My Mom put together a cookbook for friends and family in 1980. Here is what my sister wrote in the introduction to the digital version that she put together in 2007. Her memories are not mine, but I cannot say it any better:


In 1980, and again in 1988, Dorothy Bolander published the Bolander Family Cookbook for her family and friends. It was no easy task, and the 2nd version was decidedly the final one. But almost 20 years have passed, those old books have fallen apart, and I felt that the book deserved one more printing.


For me, scanning and formatting these pages was like looking at a photo album. I remembered passing crab rolls at Christmas parties; hiding the Swedish heirloom cookies from my dad; scarfing down mushroom cheese dip in the parking lot of the old Met stadium; and receiving high praise from my co-workers for the carrot cake that my mom sent for my birthday. I have a memory associated with almost every recipe in this book.


In general, families do not cook today – I think that’s a shame. My mother, Dorothy Bolander, has cooked more than 18,000 meals for me in my lifetime, and she’s not done yet. Was that important to me as a kid? At the time, I took it for granted, but now I realize what an extraordinary thing it was. Eighteen thousand meals. Thanks, Mom.


Even when she could no longer hold a knife, or be trusted in the kitchen, my Mom thought she was still cooking for us. My sister, sister-in-law, and I put the last few Christmas meals on the table, while my Mom provided commentary about what she thought she was doing. It was comical in an awful way. Now that I can fully taste again, I thought to try cooking some of those family recipes again. I am hopeful that I can get a clear sense memory of Mom as she was.


Last night, at a table full of new friends, we ate a slow cooked beef stew reminiscent of my mother’s beef burgundy or her simple oven baked beef stew. The smell of slow cooked winey beef and onion reminded me of coming home after school on a winter’s day and looking forward to dinner.


Here are Mom’s recipes:


Beef Burgundy


8 pounds beef chuck, cubed

1 pound salt pork (1/4 inch dice)

32 small onions (you can use frozen ones)

6 tablespoons flour

2 tablespoons salt

12 peppercorns

4 bay leaves

8 sprigs parsley

1 teaspoon thyme

1 teaspoon marjoram

1 quart fresh mushrooms

2 tablespoons butter

6 cups burgundy (approximately)


Fry salt pork and drain. Sauté onions in pork fat. Add beef cubes and sprinkle in flour. Sauté mushrooms in butter. Combine ingredients in a large casserole (or two smaller ones), cover with wine and bake at 300 degrees for 2-1/2 hours. Cool overnight. Bake another 45 minutes at 300 degrees or until thoroughly heated through. Serve with wild rice or noodles.



Oven-Baked Beef Stew


2 pounds stew beef, cut into cubes

6 small carrots, cut in half

1 2-pound can tomatoes

1 onion, chopped coarsely

3 ribs celery, cut up

1 tablespoon sugar

1 teaspoon salt Pepper

Pinch each of thyme, rosemary, marjoram

1/2 cup red wine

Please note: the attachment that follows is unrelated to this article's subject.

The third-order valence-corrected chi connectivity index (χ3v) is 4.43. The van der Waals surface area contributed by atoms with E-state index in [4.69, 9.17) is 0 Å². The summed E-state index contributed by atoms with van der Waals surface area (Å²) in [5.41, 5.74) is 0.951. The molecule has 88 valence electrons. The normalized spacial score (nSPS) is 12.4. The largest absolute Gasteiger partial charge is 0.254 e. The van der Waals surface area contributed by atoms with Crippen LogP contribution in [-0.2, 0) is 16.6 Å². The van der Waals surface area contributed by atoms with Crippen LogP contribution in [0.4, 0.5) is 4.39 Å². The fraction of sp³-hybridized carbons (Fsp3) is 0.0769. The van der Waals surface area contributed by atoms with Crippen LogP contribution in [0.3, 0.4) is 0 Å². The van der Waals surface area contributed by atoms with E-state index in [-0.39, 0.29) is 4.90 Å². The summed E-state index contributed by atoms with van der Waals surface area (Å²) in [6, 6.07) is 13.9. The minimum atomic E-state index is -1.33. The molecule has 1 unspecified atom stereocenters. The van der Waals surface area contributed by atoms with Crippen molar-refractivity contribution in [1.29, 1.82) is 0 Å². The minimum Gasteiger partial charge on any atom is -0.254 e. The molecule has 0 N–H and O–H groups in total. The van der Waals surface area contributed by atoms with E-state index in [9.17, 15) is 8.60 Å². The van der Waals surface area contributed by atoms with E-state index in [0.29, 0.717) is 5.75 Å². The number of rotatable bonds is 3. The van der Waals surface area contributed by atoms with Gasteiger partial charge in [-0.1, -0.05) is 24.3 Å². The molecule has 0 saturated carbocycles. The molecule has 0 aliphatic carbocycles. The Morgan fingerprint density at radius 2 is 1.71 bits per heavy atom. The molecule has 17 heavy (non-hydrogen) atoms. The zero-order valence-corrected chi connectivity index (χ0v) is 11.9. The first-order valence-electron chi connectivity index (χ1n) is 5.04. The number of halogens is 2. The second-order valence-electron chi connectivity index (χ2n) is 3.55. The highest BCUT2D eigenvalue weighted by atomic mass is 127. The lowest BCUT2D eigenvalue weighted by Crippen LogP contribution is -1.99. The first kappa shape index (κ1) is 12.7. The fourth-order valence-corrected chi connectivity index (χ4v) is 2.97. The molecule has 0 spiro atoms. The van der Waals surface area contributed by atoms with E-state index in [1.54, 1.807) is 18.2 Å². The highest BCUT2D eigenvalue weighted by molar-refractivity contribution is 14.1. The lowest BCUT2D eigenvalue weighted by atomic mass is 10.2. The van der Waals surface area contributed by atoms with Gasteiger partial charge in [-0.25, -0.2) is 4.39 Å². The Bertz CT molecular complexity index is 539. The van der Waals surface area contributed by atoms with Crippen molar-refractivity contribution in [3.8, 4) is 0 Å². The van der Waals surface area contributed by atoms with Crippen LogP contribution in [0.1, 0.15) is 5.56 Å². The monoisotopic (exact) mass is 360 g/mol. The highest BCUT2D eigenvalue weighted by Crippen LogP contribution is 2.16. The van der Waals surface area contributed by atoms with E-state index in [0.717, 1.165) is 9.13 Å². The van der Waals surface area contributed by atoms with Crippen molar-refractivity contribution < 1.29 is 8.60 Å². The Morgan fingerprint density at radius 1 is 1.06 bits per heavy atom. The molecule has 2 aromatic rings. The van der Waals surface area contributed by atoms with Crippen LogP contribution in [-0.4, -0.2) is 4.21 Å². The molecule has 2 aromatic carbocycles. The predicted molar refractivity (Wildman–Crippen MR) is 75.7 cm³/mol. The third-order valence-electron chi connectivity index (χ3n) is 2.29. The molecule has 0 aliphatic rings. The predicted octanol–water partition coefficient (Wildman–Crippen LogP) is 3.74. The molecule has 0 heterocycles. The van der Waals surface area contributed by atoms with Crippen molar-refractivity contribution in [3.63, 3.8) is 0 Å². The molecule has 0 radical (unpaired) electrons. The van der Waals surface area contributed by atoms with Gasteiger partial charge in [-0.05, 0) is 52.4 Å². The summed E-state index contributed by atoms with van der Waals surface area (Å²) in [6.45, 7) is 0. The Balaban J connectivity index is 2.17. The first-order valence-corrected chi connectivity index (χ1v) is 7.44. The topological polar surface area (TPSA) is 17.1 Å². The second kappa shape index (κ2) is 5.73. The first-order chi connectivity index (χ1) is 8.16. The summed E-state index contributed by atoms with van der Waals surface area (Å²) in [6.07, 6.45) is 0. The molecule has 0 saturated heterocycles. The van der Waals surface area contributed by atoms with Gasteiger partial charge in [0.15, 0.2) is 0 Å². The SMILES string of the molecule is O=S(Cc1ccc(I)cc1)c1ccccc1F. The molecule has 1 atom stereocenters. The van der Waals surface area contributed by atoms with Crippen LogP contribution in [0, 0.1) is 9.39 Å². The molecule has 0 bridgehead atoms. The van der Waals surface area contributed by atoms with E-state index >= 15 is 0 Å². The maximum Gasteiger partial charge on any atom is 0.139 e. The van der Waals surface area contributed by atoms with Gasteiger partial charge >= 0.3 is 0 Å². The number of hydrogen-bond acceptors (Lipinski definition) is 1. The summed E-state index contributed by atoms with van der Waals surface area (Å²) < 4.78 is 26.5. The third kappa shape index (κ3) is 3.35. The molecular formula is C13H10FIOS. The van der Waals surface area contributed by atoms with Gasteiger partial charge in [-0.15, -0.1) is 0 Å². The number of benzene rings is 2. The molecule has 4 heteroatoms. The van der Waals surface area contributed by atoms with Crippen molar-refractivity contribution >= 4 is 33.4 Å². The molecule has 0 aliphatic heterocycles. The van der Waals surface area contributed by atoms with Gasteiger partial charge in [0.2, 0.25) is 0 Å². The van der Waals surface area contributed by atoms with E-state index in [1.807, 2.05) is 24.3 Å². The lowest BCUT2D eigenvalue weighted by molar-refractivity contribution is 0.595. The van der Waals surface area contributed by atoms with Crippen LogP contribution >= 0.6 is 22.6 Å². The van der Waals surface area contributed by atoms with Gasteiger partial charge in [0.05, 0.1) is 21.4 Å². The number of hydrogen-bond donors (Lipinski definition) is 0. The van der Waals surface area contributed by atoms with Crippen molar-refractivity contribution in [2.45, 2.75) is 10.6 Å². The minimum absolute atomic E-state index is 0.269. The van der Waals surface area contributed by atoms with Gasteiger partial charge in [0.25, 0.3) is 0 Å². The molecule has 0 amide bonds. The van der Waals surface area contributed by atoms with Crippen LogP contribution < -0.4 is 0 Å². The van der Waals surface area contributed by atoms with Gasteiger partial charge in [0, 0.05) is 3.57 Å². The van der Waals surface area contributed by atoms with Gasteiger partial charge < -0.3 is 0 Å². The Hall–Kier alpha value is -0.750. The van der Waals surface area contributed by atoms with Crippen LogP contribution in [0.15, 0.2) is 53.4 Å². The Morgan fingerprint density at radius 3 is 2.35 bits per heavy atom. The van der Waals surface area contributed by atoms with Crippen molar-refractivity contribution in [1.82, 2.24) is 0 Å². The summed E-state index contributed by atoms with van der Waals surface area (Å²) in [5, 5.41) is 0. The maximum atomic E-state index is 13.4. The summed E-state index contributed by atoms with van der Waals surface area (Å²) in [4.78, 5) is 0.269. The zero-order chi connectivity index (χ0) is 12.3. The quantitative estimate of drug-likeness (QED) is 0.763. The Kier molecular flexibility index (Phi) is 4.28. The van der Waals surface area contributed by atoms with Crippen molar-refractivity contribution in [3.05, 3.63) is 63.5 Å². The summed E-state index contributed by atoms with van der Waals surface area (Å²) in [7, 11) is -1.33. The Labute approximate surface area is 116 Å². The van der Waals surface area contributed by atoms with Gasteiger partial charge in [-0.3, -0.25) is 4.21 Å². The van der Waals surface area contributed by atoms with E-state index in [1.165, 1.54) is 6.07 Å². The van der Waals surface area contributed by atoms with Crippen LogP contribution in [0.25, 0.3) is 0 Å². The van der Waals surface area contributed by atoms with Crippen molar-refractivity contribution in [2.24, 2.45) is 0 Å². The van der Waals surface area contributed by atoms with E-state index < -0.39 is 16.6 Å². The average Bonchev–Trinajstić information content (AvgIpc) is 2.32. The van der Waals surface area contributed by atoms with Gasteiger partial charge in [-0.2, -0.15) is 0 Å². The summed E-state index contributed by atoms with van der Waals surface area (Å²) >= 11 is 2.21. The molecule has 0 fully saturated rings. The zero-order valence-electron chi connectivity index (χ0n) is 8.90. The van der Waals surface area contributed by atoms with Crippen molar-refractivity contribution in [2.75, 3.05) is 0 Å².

Put raw beef and remaining ingredients in a large casserole with a cover. Stir well. Cover tightly and bake for 5 or 6 hours at 250 degrees. Stir occasionally, if you are at home. If not, it seems to do well all by itself.

If you want potatoes, add raw ones in large pieces at the beginning, or canned ones at the end, cook just until heated through. If a thicker stew is desired, mix a bit of flour with cold water and stir into the stew, until thickened. Serves 6.


I think it worth noting, Julia Child’s Boeuf Bourguignon from “Mastering the Art of French Cooking” is a multi-page recipe. Mom’s Beef Burgundy is a half-page- I bet Mom’s is just as good as Julia’s. We ate Beef Burgundy pretty frequently; it was not considered a “company” dish. Mom made it when she felt like making something hearty and just a little bit special. Being Minnesotans, we always ate our Beef Burgundy with wild rice. Here is Mom’s wild rice recipe, and no, you do not need all that butter, but you should really try it that way first.


Wild Rice

1 cup wild rice

1 stick butter

3 cups chicken broth


Wash rice in cold water and melt butter. Add rice to butter and stir until it pops slightly. Put into a 2-quart casserole and pour boiling chicken broth over it. Cover and bake at 300 degrees for two hours or less. Your time will vary, depending on the rice. If desired, sauté green onions and mushrooms, sliced, and add to the rice, before cooking. Also good are sliced water chestnuts, toasted almonds, or any other vegetable you might want to add. This can be made with beef bouillon, also.


Last night we had Sara’s beef stew. It was a slow cooked shank, with tomatoes, red wine, carrots, and olives. Orange zest was added at the end of cooking, adding some sunshine to the flavors. On the face of it, a very different recipe. But, the way it smelled, and the way it felt to eat it, exactly the same as Mom’s. I think the best part of last night’s experience was that someone else made the stew. It is the kind of dish that makes you feel cared for. So, for a moment, I had my mom back.